Close

Donnie's story

‘I believe my problems started off when I was schooling … going into these juvenile homes. Excuse my language but it’s fucked my life … I just wouldn’t wish it upon anyone.’

‘It’s affected my life so much … to the point where … many times I’ve I thought about killing myself … because of this … and it’s even affected my family.’

Donnie grew up in regional New South Wales in the 1980s. Although his father was ‘hard’ and ‘old school’, Donnie had a good childhood with ‘good memories’.

‘My mum and dad were really good. They supported everything.’ However, his older brothers started getting into trouble with the law and were sent into juvenile justice.

‘I remember being like, 11 or 12 … me standing by myself … ‘cause … all of us boys slept in one room … and just me by myself crying … I wanted my brothers.’

And to be with them, Donnie started ‘playing up’. He ‘did a few assaults. I stole a car. That’s why I ended up in juvenile justice, was to be with my brothers’.

At the age of 14, Donnie was sent to a juvenile justice centre in western Sydney. ‘They get you and put you in a holding cell. I can remember wrestling and fighting with them … and they strip you off naked. And they handcuff you from behind … one officer just sat there and watched.’ Donnie believes this officer watched out of ‘sexual interest’ and it happened a few times. He was also sexually abused by another prison officer. ‘[He] used to get me to touch him and stuff but he was weird … he, like, rewarded … when I get back to my cell there’d be, like, a lighter and cigarettes underneath my pillow … That happened twice.’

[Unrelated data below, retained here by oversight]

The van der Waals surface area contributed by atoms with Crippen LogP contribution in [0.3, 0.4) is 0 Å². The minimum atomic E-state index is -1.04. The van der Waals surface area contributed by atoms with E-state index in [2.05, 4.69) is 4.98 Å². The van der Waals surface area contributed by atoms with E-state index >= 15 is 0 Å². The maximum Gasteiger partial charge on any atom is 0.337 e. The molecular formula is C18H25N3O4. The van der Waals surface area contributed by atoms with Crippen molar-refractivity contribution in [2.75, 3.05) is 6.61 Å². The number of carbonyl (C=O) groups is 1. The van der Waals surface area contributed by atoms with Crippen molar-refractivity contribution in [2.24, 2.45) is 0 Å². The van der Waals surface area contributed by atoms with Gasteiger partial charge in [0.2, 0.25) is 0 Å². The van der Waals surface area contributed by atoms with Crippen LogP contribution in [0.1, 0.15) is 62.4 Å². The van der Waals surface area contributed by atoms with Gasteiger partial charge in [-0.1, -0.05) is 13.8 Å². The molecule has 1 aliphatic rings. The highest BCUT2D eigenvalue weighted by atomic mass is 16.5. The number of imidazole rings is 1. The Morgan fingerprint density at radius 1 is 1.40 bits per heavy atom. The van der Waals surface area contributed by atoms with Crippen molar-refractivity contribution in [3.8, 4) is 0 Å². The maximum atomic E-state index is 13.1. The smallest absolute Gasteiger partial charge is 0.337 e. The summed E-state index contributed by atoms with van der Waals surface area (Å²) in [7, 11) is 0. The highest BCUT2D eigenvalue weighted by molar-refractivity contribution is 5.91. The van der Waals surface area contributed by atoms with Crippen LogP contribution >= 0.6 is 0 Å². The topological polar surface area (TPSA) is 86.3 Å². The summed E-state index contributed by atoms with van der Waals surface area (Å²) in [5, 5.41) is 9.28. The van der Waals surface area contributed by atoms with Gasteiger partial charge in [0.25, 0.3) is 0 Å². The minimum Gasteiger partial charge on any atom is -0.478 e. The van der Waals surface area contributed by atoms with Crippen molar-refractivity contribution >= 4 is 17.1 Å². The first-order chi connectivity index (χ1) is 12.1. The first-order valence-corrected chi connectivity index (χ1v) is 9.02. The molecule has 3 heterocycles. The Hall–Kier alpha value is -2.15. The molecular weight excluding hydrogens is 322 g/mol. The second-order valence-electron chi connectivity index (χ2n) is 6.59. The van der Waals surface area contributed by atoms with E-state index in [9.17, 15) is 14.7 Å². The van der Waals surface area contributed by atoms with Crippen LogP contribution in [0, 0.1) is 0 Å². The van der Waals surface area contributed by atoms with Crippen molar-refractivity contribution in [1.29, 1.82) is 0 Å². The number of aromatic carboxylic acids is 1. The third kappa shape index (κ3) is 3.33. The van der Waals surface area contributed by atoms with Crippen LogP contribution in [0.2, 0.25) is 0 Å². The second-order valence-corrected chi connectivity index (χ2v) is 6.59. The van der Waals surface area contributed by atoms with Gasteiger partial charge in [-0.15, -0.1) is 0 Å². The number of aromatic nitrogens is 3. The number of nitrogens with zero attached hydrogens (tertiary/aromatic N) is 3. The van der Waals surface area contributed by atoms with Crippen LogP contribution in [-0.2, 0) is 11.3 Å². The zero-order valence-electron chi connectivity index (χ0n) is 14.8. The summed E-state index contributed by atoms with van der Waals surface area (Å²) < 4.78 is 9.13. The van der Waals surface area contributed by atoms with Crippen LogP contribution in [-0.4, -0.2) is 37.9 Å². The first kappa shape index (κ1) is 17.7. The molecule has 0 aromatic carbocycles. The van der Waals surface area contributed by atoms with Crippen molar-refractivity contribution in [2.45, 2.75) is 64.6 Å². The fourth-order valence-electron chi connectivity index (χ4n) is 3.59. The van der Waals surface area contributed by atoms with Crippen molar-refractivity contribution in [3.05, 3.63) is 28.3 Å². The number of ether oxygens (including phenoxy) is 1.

Donnie was transferred to a regional training centre. There he was abused by a female correctional officer in her 30s, who used to give him special privileges. Donnie didn’t report it. ‘Too embarrassing.’ However, she was later caught out in relation to other abuses.

‘I always felt guilty that I let that happen to me … I used to put this front on, after these things happened … and I was a “psycho” and all the rest of it, so that I’d portray I was someone that I wasn’t because I didn’t want anyone close to me … as a brick wall.’ He also had a problem with authority which ‘spiralled out of control’.

Donnie felt really ‘weirded out’ in terms of his sexuality. He was 18 or 19 before he had his first girlfriend which he feels was delayed because of those impacts.

When he was outside, Donnie continued to offend. Eventually he was sentenced. At one point he went interstate to be with his brothers and avoid criminal charges in New South Wales. However, he continued to offend there as well. He has spent his entire adult life in and out of jail.

Donnie hasn’t reported the abuse to anyone until very recently. Even his girlfriend doesn’t know. One reason he hasn’t spoken about it is due to his upbringing. His father used to say ‘you don’t talk about your problems to anyone. Everyone’s got enough problems of their own’. His father, who is unaware of the sexual abuse, now blames himself for the way his sons are, and he is on anti-depressants.

‘So sad, man … I’ve never spoken to anyone about it but, one thing I used to do and it used to make me feel better about it, is I used to write it down on a bit of paper and scrunch up that bit of paper and chuck it away so I got it off my chest … At times it becomes so overwhelming … You know how they did that Redress thing? I didn’t want to have anything to do with it because I didn’t want … people to know that this is what happened to me.’

When Donnie reflected on life after prison he said ‘I want to get this dealt with. This has been something that I’ve carried on, I don’t know how long it is, many, many years’.

Content updating Updating complete